In a blow for millions of out-of-work Americans, Congress failed to agree today on extending emergency jobless benefits for the nation's long-term unemployed. The benefits are set to expire tonight.
The consequences of ending the extended benefits aren't entirely clear though most agree it could hurt the recovery. The Labor Department estimates that 635,000 people could lose all benefits by Dec. 11, with more than 1.6 million losing them by Christmas. The rippling effect, some argue, could be devastating.
"If for some reason it is not authorized it would be catastrophic for the economy," said Judy Conti, a federal advocacy coordinator at the National Employment Law Project, an advocacy organization for employment rights.
The unemployment bill, along with an extension of the Bush tax cuts, is among the hottest issues in the lame-duck session of Congress that began Monday. Some lawmakers argue that the nation simply can't afford the extension bill, which would cost the country another $12 billion, adding to a deficit that tops $13.7 trillion. The tax-cut extension could also cost $3.7 trillion over the next decade.
Unemployment insurance has for many decades provided about 26 weeks of benefits, but the current Congress has extended the benefit to 99 weeks in four separate bills.
"There will be no safety net in terms of greater job loss," Conti said. "If the program is not reauthorized by the end of the year, 2 million will prematurely lose benefits. It could lead to great homelessness. The ripple effect would be devastating."
Not so fast, says Matt Mitchell, a senior research fellow at Mercatus Center at George Mason University. "Unemployment benefits probably actually increase unemployment," he says.
The reason, Mitchell says, is because unemployment insurance makes it easier to increase so-called reservation wages, the lowest wage an unemployed person will accept for a job.
"The existence of unemployment insurance doubles the amount of unemployment spells that last more than three months," he says.
Without Congressional action, many of the jobless still searching for work -- in a market where there is one job for every 5 unemployed individuals -- will lose federal unemployment benefits Nov. 30.
With unemployment hovering above 9 percent, some economists say it is imperative that the government extend benefits.
"Economist agree that unemployment is going to remain in the 9 percent range all next year, and we have never cut back on unemployment benefits when unemployment was over 7.2 percent," Conti says.
Though the country is coming out of its longest recession since the Great Depression, more than 14 million people are still unemployed or underemployed.
For each of those 14 million, the issue of unemployment benefits is extremely personal.
"It means I can keep a roof over my head," said Ellen Andrews, a New Yorker who lost her job as an Event Planner last year. She's been supporting herself and her one-year-old son Henry with her unemployment benefits.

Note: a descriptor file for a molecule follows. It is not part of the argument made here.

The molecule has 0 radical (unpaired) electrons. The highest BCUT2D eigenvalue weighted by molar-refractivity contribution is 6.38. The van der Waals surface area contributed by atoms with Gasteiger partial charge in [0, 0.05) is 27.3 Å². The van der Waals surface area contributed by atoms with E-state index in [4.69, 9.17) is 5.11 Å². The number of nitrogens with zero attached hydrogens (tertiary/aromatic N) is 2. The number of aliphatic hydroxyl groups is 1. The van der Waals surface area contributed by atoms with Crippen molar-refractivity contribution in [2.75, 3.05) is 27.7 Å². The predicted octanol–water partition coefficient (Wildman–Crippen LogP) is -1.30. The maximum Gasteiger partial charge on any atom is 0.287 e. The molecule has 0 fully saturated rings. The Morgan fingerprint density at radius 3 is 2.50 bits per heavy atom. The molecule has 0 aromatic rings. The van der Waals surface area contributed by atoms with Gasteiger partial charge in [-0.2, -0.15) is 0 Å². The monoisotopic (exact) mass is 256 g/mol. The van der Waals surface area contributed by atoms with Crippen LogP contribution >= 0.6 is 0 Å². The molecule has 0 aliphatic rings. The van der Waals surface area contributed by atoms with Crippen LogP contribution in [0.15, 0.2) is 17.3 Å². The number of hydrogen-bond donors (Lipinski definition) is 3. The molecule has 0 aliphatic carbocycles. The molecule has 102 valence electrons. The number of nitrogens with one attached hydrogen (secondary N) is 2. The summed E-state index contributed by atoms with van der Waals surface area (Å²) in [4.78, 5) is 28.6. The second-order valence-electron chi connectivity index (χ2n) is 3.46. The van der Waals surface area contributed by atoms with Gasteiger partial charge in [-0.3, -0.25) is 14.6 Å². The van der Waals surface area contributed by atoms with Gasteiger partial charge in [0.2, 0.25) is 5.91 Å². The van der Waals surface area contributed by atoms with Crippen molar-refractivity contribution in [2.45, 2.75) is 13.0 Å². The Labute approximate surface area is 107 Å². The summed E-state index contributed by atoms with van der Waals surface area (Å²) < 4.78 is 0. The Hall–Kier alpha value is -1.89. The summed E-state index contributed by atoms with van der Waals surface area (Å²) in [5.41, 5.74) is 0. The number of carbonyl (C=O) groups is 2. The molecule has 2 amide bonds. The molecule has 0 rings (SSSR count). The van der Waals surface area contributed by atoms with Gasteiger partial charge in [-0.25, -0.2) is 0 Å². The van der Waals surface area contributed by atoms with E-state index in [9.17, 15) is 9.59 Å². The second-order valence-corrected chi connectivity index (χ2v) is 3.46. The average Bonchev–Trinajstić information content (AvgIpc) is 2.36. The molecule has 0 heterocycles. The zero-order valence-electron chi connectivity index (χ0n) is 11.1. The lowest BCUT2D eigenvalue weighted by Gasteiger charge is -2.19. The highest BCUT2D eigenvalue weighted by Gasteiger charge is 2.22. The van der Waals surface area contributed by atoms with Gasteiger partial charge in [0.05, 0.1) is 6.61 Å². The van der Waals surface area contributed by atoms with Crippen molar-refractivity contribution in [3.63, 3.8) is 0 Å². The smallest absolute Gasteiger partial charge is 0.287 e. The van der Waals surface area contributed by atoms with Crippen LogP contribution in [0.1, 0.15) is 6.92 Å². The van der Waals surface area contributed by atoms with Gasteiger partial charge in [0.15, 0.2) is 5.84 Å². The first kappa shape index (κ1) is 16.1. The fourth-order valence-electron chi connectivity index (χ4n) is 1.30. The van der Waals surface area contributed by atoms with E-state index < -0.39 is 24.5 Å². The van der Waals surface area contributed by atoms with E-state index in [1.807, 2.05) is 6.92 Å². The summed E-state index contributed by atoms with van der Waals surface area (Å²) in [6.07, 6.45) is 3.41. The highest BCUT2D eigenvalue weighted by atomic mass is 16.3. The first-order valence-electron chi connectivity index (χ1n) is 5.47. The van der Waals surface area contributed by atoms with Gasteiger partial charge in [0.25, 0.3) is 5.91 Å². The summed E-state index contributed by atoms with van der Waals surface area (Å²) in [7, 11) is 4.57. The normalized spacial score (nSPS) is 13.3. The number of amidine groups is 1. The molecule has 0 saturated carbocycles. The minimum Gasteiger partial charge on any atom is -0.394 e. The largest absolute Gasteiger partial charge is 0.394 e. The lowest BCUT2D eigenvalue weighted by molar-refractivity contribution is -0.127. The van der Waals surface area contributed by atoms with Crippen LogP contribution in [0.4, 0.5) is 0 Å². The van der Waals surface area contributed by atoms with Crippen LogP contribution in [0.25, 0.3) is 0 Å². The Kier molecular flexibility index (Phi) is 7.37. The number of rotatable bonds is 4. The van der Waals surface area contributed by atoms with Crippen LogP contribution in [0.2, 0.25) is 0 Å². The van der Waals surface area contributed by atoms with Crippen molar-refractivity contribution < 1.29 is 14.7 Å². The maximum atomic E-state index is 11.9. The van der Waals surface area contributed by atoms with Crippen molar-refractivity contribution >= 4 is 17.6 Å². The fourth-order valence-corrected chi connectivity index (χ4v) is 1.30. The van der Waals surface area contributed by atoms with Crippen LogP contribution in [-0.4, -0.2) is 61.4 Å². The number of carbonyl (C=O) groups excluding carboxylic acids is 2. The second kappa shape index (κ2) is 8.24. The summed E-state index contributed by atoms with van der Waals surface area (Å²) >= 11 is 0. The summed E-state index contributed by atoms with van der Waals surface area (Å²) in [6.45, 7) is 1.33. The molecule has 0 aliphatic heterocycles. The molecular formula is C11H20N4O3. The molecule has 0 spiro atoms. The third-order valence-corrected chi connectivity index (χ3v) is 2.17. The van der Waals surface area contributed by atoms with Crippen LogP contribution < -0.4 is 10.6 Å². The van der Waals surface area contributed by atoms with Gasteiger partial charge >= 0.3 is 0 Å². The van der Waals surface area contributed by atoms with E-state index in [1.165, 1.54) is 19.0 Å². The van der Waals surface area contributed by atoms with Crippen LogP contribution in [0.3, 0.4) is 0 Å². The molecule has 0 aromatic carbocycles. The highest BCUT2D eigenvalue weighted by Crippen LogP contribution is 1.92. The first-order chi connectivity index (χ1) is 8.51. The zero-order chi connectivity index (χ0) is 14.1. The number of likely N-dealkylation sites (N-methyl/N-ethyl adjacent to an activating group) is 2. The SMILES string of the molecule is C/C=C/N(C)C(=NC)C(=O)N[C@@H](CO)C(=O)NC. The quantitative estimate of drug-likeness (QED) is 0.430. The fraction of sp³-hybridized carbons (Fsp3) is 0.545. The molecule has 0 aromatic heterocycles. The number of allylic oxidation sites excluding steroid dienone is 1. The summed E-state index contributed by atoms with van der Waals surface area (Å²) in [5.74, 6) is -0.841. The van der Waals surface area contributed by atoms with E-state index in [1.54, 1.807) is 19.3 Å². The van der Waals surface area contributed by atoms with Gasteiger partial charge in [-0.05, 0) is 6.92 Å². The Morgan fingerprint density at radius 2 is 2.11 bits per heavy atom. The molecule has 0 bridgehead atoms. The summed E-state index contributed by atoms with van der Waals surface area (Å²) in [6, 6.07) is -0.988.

"Even though it's a struggle to buy food and everything, it means that I am keeping the lights on and I'm keeping food in the house, sometimes just barely but I'm able to do that," Andrews said. "It's keeping me afloat until I can get to that next job."
With the holiday season in high gear, many of the unemployed could be forced out of their homes without money coming in to pay for rent or mortgages. Ending extended benefits could cause small businesses to falter as the unemployed lose income to put back into their local economies.
A bill to extend unemployment benefits fell short, by 17 votes, of the two-thirds majority needed under a special rule to pass earlier this month. Growing concerns over adding to the deficit have left some members of Congress hesitant about the bill, which is estimated to cost $5 billion a month.
The real tragedy of failing to extend benefits would be the loss of an estimated $5 billion a month in spending that comes from the long-term unemployed, says Heidi Sierholz, an economist and labor market columnist for nonpartisan economic think tank Economic Policy Institute based in Washington, D.C.
"That's $5 billion that's yanked out of the economy every month," Sierholz says. "Each month, almost 1 percent of the GDP will be taken out of the economy if we don't extend benefits, and that's going to be a massive drag on growth."
To answer some concerns over the rising deficit, President Obama's press secretary released a fact sheet Monday about freezing pay for civilian federal workers to help cut the deficit. The two-year freeze is expected to save $2 billion in 2011 and $28 billion over the next five years.
"Just as families and businesses around the nation have tightened their belts so must their government," the statement says. "That must be done in a targeted way that focuses our investments in what works and in what will lay the foundation for job creation and economic growth for years to come while cutting back elsewhere in our budget."
In Illinois, 127,000 will lose benefits by Christmas if unemployment benefits are allowed to lapse, Sen. Dick Durbin, D-Ill., said Sunday on "Meet The Press."
In a meeting between Congressional leaders and the president today, unemployment is a priority, in addition to the earned income tax credit, the child care tax credit and the making work pay tax credit, he said.
"We should be focusing on what it takes to move this economy forward," Durbin said. "We should not be worried about the discomfort of the wealthy, but the fact that there are many people struggling to survive every day now because they have no job and no means to keep their family together in very difficult times."
ABC's Sharyn Alfonsi contributed to this report.